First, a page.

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Mobile payments startup iZettle nabs $63Mn in new funding

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In a significant development for the world of mobile payments, today one of the leading players among European mobile payments startups has managed to raise a considerable amount of funds to be at the top of its game. This is iZettle, a Swedish company that offers a card reader which works with your smartphone or tablet, as well as a suite of financial services for the small businesses, having raised €60 million ($63 million) in new funding according to its announcement today.

And that’s not all. iZettle has also appointed a new CFO, Maria Hedengren, who has actually been with the company since last month, joining from online gambling specialist NetEnt.

According to Jacob de Geer, the founder, and CEO of the company, €45 million of the funding raked in is in the form of debt from Victory Park Capital, the firm that has backed a number of other financial startups. The remaining €15 million comes from existing investors (there are 16 in all, including Intel, Index, MasterCard and American Express) and is an extension of the company’s Series D from 2015.

As per TechCrunch’s report, iZettle’s valuation remains at $500 million as before.

De Geer said that the concept driving the funding is to use it in part for acquisitions, with a special emphasis on continuing to expand its business into more services beyond mobile payments across its markets (iZettle today is live across 10 countries in Europe, as well as Brazil and Mexico). He continued,

Part of this will be used for acquisitions. We’re looking at many different things. We have gone from being  a mobile payments company to providing financial solutions for small businesses.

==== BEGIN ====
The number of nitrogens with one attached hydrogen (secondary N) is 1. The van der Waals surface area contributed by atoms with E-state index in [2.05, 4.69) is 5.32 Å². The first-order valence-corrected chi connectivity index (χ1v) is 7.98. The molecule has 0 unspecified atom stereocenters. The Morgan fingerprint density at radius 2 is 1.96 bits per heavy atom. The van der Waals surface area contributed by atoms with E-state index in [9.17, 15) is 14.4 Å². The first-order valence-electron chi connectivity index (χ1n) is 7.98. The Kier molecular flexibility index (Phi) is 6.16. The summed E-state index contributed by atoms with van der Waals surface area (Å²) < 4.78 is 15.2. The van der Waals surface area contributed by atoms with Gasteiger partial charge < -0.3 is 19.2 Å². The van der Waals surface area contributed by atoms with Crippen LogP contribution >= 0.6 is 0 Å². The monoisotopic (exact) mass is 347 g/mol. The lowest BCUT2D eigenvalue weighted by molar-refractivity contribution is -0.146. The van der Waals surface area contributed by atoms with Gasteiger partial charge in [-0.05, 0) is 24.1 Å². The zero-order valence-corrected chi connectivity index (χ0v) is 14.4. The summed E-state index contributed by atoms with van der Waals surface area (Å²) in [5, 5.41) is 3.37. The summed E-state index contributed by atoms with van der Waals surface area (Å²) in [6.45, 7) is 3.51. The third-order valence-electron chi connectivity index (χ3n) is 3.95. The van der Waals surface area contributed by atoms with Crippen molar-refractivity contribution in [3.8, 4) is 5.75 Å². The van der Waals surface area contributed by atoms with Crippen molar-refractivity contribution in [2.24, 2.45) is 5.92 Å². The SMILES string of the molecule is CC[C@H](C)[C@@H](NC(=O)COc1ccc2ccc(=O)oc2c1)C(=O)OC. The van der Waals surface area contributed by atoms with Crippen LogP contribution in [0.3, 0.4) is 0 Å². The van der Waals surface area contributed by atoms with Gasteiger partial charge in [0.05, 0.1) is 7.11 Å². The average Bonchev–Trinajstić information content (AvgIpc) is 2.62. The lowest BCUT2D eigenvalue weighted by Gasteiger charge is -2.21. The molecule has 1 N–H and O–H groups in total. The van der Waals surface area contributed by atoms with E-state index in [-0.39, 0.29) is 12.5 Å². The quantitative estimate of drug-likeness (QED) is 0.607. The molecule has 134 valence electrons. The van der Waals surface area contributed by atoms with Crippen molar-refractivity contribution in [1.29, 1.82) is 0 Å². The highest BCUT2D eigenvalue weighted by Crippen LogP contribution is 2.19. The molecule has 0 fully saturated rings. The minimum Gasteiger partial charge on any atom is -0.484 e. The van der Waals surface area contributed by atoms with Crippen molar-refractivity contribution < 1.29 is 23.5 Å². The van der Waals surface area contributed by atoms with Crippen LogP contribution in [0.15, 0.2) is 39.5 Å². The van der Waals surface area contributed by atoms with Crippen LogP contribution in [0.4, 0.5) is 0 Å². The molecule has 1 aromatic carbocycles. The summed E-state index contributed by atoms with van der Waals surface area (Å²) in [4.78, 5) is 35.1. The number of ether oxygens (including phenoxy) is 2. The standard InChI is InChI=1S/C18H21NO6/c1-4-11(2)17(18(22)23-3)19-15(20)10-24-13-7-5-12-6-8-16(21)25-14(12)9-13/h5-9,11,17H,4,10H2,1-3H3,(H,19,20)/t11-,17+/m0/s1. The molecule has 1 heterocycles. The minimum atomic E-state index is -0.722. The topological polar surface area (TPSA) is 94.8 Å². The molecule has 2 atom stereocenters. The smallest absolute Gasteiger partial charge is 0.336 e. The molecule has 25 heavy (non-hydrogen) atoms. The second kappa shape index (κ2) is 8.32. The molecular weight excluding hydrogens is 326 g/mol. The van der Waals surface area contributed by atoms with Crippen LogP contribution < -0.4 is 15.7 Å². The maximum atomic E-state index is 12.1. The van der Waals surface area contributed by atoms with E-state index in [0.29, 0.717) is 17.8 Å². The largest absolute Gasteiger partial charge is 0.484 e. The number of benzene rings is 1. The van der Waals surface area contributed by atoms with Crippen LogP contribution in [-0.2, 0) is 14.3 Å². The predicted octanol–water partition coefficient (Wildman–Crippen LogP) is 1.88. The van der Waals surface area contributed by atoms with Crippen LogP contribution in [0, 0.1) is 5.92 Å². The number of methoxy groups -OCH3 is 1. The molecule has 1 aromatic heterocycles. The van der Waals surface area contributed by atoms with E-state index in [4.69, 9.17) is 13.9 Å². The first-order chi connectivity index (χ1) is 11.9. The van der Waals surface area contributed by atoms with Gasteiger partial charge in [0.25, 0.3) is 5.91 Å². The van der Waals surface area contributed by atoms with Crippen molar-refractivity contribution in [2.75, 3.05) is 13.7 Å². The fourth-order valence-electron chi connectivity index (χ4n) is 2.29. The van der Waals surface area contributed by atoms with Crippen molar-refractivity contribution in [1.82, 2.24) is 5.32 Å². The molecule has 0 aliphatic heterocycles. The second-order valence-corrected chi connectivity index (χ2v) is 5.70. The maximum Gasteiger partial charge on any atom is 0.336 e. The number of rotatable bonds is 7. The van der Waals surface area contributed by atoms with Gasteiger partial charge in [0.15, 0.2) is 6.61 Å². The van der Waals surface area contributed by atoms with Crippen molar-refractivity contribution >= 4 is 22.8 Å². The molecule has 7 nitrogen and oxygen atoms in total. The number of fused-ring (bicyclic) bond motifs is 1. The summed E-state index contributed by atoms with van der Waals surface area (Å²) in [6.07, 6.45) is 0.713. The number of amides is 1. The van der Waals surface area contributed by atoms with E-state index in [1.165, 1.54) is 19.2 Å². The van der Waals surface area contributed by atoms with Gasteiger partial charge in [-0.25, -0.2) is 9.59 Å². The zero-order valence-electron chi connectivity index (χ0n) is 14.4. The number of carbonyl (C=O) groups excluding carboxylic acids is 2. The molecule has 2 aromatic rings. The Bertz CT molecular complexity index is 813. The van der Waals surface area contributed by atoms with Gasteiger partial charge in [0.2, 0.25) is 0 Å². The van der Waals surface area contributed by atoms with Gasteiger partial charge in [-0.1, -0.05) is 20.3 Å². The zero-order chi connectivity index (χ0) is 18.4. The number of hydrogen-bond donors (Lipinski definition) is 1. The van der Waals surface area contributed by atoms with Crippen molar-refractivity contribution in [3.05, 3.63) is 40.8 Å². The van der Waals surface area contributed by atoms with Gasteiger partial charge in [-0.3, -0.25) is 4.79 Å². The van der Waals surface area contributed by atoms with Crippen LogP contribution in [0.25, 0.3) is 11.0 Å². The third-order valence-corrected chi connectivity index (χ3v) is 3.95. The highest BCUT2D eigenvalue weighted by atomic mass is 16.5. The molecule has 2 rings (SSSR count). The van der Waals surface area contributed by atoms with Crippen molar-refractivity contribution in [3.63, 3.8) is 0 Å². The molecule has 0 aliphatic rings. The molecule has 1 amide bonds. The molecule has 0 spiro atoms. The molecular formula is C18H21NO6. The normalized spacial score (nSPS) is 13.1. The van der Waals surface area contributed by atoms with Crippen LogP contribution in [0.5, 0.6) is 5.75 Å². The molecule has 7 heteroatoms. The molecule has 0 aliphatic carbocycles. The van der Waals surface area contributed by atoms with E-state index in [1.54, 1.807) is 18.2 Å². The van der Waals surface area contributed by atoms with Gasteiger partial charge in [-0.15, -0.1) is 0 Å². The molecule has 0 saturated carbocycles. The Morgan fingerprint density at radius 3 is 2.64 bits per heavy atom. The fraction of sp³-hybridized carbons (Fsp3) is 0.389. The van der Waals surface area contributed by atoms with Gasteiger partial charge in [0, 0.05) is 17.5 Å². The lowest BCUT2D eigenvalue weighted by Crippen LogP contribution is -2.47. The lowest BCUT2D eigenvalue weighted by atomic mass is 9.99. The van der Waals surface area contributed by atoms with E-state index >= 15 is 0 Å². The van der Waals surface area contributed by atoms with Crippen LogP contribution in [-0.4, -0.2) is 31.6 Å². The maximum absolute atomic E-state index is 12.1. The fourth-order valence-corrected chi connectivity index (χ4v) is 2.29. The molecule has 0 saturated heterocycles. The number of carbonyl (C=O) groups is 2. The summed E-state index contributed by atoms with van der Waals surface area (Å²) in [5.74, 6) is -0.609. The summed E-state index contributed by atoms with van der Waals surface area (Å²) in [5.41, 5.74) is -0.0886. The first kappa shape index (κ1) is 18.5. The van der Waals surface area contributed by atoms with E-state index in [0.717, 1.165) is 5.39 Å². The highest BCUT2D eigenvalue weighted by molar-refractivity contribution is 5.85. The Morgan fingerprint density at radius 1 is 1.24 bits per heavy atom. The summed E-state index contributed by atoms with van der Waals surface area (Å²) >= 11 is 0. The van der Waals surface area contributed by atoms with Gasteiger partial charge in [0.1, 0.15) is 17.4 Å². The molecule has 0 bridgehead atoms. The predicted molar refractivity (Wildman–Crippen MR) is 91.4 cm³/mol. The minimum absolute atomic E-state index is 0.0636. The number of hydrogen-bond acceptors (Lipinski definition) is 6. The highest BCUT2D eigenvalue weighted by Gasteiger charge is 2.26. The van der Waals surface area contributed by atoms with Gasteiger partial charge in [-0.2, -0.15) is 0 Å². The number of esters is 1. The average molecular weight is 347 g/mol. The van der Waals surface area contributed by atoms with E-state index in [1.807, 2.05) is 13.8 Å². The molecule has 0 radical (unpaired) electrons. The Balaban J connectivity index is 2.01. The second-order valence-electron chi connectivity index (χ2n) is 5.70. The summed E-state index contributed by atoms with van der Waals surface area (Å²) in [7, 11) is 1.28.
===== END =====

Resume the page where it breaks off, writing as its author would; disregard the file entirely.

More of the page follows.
Last year, iZettle acquired intelligentpos to add inventory, loyalty programs, and customer flow analytics to its platform. De Geer also said that acquiring companies would also tap into a wider trend in the area of financial technology, adding,

 There are a few big players in the payments world right now, but also many small companies, struggling to find the right and healthy business model. There are interesting ways of combining these companies today.

 Although iZettle does not disclose its revenues, nor whether it is profitable, de Geer said that the company overall has been adding 1,000 new businesses to its platform each day (no word on how many are ‘lost’ basically, inactive on iZettle’s network. He said,
There are so many opportunities for us to leverage this.

Although Square entered the public markets in the U.S. before it turned profitable and has seen its stock rollercoaster, de Geer mentioned that his company is not getting pressure from investors to do the same. He said,

European companies do have a slightly different approach when it comes to profitability and going public when compared to U.S. companies. When you consider the amount of capital raised and the valuations in the U.S., typically you don’t see this in Europe. Even though iZettle is a company that has used VC money for growth purposes, it can’t be compared to its U.S. equivalents. A clear path to profitability by the end of 2017 is one of our core expectations.

Whatever the case, a new CFO from a public company at the helm of affairs is one definite sign of how the company intends to scale in its next phase. Gordon Watson, Partner at Victory Park Capital, said in a statement,

We have been following the impressive growth of iZettle since its inception. iZettle is an innovator and a clear market leader in Europe and we want to be part of its next chapter of growth. 2017 promises to be a vibrant and buoyant time for both iZettle and its market.

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